These are interesting perspectives on academia, but as an independent researcher they’re not relevant for me. Also I’m working on a book, not a journal article. So I guess what I need to do is get my emotion and my intellect working in tandem. They already do, to some extent; however much I love a friend, if they write rubbish I’m not going to cite their work. Also it’s not as if I only cite my friends. But I do recognise that the pull to spend time with the written work of people I like is strong, as is the wish to cite their work. This may be skewing me away from other potentially useful sources. So I need to aim for a balance: cite my friends’ work where relevant, be sure to seek out opposing views, and cite the work of lots of people I don’t know. Especially women and people of colour. That’s what I think I’ll do. As always, though, alternative views and counter-arguments are welcome in the comments.

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5 thoughts on “To Cite Or Not To Cite Your Friends

  1. Hi Helen,
    You’ve raised an important and sensitive issue. It’s one facet of what I’ve called “academic patronage” (https://www.bmartin.cc/pubs/09ijei.pdf). I didn’t address citations but the same principles apply: there’s a tension between acting on merit and giving preferential support. As I wrote, systems based purely on merit can seem quite strange.
    Brian
    Brian Martin, bmartin@uow.edu.au, http://www.bmartin.cc/

    Liked by 1 person

  2. I think there is another underlying thing here that might be worth pondering. To what extent is research a collective enterprise of advancing knowledge? And how does that fit with powerful competitive (and individualising) forces?

    The points you highlight from Payson are the most clear here, in that “gaming the system” only makes sense if your framing is competition. And most of the legal and social frameworks around merit are also about competition for scarce resources. We cannot escape this framing entirely. However, core academic values are NOT competitive.

    When I read what you wrote about reading (and citing) your friends and how it feels, what I see is a collective project of knowledge creation that takes place in both formal (professional) and informal ways. Your bonds of friendship have developed out of time spent together in collective professional activity. Some of that activity has resulted in co-authored books or articles, formal collaborations on funded projects, and so on. But you also develop your ideas in conversation with each other.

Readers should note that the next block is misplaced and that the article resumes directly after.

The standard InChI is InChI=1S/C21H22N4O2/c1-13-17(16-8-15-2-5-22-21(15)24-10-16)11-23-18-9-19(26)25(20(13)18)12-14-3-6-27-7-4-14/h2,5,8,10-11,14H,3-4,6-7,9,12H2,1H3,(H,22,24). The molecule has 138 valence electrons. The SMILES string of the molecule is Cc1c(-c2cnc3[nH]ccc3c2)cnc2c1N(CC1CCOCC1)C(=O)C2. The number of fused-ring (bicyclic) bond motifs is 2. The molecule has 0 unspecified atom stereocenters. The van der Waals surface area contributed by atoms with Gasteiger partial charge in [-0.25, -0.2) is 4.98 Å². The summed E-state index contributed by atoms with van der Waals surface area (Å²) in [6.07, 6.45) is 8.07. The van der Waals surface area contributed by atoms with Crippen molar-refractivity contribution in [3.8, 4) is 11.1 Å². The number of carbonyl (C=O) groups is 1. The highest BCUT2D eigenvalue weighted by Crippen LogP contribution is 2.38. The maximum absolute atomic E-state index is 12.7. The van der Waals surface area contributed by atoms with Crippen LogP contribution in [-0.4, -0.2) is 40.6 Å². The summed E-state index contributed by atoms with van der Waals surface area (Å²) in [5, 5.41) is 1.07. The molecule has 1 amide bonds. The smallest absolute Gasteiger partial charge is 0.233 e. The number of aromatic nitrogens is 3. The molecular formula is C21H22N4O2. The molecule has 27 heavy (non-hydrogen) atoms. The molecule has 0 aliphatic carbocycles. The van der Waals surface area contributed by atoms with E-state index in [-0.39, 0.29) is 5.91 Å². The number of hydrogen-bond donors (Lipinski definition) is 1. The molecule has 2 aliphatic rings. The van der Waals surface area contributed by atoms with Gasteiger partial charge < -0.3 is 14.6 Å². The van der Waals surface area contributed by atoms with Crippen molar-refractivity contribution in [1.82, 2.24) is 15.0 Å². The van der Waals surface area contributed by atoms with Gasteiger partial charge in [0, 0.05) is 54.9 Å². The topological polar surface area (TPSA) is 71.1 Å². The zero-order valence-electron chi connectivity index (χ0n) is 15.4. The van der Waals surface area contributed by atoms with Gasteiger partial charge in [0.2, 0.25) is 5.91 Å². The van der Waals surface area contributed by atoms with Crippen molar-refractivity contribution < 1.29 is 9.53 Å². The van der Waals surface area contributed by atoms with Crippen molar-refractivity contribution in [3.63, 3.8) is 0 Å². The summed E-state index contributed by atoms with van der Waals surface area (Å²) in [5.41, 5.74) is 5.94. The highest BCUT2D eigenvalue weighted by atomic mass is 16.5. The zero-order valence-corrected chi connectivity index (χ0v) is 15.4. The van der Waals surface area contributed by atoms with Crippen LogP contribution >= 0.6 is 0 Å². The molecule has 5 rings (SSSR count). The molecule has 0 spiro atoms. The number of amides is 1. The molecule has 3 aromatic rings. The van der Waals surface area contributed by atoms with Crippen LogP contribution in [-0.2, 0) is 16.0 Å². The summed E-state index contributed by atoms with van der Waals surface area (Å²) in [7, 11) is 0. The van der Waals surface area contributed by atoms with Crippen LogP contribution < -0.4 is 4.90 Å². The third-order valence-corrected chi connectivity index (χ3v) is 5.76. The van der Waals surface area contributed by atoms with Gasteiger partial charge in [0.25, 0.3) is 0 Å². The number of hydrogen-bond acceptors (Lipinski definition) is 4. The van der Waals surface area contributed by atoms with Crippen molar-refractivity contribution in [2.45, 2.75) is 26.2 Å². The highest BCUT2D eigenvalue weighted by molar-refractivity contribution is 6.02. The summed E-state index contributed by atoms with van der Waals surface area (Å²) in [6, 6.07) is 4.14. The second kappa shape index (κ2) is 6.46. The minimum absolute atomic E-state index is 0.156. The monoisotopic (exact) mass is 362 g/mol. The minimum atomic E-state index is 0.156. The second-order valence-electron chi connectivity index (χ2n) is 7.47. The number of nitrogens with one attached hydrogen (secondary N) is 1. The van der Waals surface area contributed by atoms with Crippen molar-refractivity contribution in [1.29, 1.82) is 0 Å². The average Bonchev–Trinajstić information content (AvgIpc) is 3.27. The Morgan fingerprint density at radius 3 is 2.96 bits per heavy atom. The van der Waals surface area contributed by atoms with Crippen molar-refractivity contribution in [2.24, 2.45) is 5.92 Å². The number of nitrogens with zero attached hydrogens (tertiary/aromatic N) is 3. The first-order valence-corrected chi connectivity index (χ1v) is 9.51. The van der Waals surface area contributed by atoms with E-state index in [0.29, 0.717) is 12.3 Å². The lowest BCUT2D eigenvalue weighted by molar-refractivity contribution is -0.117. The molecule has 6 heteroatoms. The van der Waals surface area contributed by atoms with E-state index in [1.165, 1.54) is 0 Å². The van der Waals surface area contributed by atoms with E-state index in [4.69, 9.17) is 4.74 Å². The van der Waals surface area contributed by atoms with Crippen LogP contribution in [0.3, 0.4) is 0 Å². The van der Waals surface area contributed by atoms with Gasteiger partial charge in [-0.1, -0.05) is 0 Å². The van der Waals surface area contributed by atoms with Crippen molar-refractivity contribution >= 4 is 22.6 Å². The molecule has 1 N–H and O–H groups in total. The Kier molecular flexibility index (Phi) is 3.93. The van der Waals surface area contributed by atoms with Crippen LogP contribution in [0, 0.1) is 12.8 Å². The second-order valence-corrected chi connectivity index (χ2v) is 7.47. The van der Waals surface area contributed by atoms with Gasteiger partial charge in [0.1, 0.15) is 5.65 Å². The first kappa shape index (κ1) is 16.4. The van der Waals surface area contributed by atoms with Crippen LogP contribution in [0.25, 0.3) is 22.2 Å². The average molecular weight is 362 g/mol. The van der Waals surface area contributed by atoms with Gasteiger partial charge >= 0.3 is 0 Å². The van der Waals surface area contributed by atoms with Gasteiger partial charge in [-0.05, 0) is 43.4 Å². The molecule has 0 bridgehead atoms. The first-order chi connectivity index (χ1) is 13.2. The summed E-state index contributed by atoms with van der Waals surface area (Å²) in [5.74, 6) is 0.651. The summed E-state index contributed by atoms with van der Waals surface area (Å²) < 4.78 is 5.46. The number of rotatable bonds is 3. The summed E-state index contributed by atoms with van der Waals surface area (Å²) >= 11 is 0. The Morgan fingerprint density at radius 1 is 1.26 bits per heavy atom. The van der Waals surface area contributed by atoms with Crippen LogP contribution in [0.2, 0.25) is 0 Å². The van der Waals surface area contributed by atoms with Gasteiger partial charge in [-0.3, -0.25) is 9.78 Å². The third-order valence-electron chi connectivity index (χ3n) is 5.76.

Publication is a way of engaging in a more formal conversation and including those who you have not met (and who may not yet be scholars in your field). Citation is a way of acknowledging the influence of the conversations in which you are embedded. I’m not even sure what it would mean to find the “best” citations. The point of citation is to acknowledge the work that has influenced your thinking, and to put your own ideas and arguments in the context of a wider conversation.

    When reviewers suggest that your paper should cite other work, what they really mean is “This article/book would be improved by engaging with the work of X, which you should then cite.” In other words, they are saying “You should go talk to X” even if the talking is more like reading than the kind of conversation you have with your scholarly friends over dinner at a conference.

    This framing also provides a different perspective on movements to cite more women, people of colour, and other marginalised voices. That call for positive discrimination is a call to READ more work by those people. To engage in those conversations and to allow those conversations to influence your thinking and thus your analysis, arguments, etc. You do this work when you actively engage with indigenous scholars in your work on methods and research ethics, for example.

    This has got very long. I might copy my comment here and use it to write my own post on my own blog. Thank you for raising such an important issue in such a thought provoking way.

    Liked by 1 person